Apart from flying no further than 500 m from the pilot and no higher than 150 ft (45.7 m) above ground, the following safety rules apply:
The 50 m Rule:
- Fly no closer than 50 m from any person or group of persons (such as sports field, road races, schools, social events, etc.). Should your drone crash and kill or hurt someone, the owner of the drone will be held liable.
- Fly no closer than 50 m from any property without permission from the property owner. This is both a privacy as well as a safety related regulation. And no, one may not shoot down a drone if it flies over your house as has been suggested on some public forums. Two wrongs do not make a right…
- Fly no closer than 50 m from any public road or building. Motorists may rubberneck and collide with each other, and the drone may crash into a car or building.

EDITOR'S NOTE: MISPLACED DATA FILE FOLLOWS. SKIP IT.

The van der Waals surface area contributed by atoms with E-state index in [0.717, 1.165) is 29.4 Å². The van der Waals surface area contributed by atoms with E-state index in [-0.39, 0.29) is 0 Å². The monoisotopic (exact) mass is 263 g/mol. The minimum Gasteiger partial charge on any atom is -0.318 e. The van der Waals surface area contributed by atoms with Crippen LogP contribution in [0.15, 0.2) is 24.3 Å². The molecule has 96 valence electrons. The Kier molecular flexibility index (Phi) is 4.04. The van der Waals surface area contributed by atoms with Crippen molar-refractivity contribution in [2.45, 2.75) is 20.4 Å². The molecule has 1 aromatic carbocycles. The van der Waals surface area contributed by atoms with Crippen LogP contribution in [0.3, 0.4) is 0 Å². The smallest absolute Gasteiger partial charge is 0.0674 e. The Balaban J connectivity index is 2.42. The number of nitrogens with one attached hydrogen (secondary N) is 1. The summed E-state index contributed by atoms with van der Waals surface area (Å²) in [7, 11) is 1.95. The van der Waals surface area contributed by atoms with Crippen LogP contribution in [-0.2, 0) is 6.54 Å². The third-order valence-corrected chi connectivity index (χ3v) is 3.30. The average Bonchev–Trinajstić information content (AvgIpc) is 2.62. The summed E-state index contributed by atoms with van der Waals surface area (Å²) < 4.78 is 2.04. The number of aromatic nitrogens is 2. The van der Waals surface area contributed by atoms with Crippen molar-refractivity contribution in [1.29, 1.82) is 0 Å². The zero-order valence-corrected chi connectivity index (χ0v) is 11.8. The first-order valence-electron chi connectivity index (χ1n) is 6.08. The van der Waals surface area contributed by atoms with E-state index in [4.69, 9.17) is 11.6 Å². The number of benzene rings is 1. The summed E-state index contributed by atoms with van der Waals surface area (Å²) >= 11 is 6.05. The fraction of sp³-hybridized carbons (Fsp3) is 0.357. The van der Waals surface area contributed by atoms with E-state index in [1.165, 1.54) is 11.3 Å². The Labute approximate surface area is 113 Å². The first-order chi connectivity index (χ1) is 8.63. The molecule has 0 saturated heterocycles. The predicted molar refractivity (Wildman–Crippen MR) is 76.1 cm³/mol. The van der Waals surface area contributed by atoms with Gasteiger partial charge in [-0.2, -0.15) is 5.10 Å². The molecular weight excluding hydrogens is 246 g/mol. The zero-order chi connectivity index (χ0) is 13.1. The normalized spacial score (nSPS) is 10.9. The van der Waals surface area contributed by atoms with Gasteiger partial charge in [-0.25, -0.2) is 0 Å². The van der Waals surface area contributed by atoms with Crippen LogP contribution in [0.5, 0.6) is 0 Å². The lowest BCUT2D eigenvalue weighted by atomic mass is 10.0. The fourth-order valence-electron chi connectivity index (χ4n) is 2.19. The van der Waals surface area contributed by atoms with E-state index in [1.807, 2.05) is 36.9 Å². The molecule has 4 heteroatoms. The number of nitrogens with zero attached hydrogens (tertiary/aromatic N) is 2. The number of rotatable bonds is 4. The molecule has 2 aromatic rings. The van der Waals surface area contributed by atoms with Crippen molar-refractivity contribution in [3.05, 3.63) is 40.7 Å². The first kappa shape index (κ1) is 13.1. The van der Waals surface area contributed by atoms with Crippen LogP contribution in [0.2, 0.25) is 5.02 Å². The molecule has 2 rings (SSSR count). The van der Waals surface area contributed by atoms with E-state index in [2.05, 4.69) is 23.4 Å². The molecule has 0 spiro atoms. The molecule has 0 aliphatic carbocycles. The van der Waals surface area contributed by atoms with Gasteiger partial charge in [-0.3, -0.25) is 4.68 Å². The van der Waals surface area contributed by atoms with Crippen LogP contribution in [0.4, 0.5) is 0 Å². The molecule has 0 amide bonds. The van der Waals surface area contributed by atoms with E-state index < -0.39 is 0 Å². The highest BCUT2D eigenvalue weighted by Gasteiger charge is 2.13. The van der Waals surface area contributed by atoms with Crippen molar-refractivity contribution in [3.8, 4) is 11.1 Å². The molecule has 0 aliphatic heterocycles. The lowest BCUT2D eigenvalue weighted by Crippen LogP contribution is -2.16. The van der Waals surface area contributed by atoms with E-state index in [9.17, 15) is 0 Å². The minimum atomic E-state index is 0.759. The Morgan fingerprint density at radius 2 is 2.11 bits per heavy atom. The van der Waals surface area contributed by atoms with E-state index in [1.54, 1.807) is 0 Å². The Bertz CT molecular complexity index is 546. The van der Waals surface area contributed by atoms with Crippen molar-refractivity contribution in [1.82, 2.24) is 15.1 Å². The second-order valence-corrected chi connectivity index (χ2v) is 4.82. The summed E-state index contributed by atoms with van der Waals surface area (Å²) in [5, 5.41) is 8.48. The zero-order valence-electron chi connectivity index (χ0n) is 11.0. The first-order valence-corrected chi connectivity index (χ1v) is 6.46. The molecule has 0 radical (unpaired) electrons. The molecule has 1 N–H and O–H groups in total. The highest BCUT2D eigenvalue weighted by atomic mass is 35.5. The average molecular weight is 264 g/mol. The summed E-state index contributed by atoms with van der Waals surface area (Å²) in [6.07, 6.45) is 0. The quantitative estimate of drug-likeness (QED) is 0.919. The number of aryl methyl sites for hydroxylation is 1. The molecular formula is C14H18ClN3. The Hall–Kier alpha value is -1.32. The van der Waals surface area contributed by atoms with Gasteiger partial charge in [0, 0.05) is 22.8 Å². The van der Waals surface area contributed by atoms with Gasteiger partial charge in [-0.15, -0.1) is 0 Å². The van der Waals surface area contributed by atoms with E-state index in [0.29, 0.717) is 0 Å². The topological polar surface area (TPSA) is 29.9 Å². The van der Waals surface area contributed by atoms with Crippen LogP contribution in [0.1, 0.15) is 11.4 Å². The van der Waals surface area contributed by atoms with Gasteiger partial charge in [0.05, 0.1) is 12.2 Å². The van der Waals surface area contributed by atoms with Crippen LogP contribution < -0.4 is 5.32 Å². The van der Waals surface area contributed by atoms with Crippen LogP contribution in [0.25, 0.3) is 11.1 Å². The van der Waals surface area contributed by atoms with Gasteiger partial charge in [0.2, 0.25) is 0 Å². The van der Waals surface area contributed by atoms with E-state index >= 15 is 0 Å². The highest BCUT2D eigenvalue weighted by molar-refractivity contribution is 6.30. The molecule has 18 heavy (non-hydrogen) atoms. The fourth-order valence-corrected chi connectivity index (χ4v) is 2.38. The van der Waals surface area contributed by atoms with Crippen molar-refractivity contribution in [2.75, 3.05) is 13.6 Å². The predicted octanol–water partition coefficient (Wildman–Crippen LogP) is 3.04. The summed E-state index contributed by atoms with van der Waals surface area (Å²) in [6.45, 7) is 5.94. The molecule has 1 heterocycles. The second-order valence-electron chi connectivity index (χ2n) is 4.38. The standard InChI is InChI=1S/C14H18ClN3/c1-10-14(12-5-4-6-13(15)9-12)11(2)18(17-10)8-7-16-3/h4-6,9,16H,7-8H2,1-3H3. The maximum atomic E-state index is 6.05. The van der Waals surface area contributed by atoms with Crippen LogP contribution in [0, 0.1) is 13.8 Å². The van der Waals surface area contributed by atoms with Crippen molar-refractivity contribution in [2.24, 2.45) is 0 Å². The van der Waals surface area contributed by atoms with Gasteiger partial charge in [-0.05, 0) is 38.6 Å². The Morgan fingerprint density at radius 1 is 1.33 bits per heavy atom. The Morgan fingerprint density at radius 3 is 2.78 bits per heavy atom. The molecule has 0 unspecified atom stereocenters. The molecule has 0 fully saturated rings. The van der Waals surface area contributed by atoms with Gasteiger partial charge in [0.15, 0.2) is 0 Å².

The 10 km Rule:
Do not fly near manned aircraft or closer than 10 km from any aerodrome, airport or heliport. Aviation Safety! Use the UAV Forecast App if you are unsure if you are within 10 km of any airport. Remember to change the settings of the app, as it is defaulted for use in the US. You can also consult Google Earth to determine your position relative to airports.
You may NOT fly at night. Day only, only commercial operators may fly at night and only if approved by the SACAA.
You may not fly in controlled airspace, restricted or prohibited airspace. This may be confusing for private flyers who has no aviation background. This information is only available on aeronautical maps or apps, or on Google Earth when set up with the kmz file that shows all relevant aeronautical information. This file is available on the ATNS website.
You may not fly over or adjacent any National Key Point. This includes prisons, court houses, police stations, power stations. etc. Another important no go area is South African National Parks. See this link for a list of current National Key Points in South Africa: https://www.news24.com/southafrica/news/list-of-national-key-points-20150123
Finally, you may not fly a drone that weighs more than 7 kg. Anything heavier is no longer considered ‘hobby’ flying.